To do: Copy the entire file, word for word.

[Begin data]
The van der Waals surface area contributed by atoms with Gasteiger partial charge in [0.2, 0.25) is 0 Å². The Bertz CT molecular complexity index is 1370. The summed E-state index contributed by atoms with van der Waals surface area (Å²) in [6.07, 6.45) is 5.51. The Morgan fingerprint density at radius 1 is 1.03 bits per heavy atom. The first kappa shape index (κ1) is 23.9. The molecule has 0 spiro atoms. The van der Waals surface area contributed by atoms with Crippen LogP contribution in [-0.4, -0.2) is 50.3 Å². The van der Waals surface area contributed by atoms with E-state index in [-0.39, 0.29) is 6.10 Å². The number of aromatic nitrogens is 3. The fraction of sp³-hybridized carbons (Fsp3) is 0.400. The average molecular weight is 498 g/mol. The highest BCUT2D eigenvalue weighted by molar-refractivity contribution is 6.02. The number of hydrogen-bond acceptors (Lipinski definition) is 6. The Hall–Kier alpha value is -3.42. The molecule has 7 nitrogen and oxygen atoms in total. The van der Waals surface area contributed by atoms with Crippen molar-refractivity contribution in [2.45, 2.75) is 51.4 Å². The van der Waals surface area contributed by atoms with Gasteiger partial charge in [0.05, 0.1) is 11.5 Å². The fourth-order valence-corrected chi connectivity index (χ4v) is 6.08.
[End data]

The van der Waals surface area contributed by atoms with Gasteiger partial charge in [0.2, 0.25) is 0 Å². The Bertz CT molecular complexity index is 1370. The summed E-state index contributed by atoms with van der Waals surface area (Å²) in [6.07, 6.45) is 5.51. The Morgan fingerprint density at radius 1 is 1.03 bits per heavy atom. The first kappa shape index (κ1) is 23.9. The molecule has 0 spiro atoms. The van der Waals surface area contributed by atoms with Crippen LogP contribution in [-0.4, -0.2) is 50.3 Å². The van der Waals surface area contributed by atoms with E-state index in [-0.39, 0.29) is 6.10 Å². The number of aromatic nitrogens is 3. The fraction of sp³-hybridized carbons (Fsp3) is 0.400. The average molecular weight is 498 g/mol. The highest BCUT2D eigenvalue weighted by molar-refractivity contribution is 6.02. The number of hydrogen-bond acceptors (Lipinski definition) is 6. The Hall–Kier alpha value is -3.42. The molecule has 7 nitrogen and oxygen atoms in total. The van der Waals surface area contributed by atoms with Crippen molar-refractivity contribution in [2.45, 2.75) is 51.4 Å². The van der Waals surface area contributed by atoms with Gasteiger partial charge in [0.05, 0.1) is 11.5 Å². The fourth-order valence-corrected chi connectivity index (χ4v) is 6.08.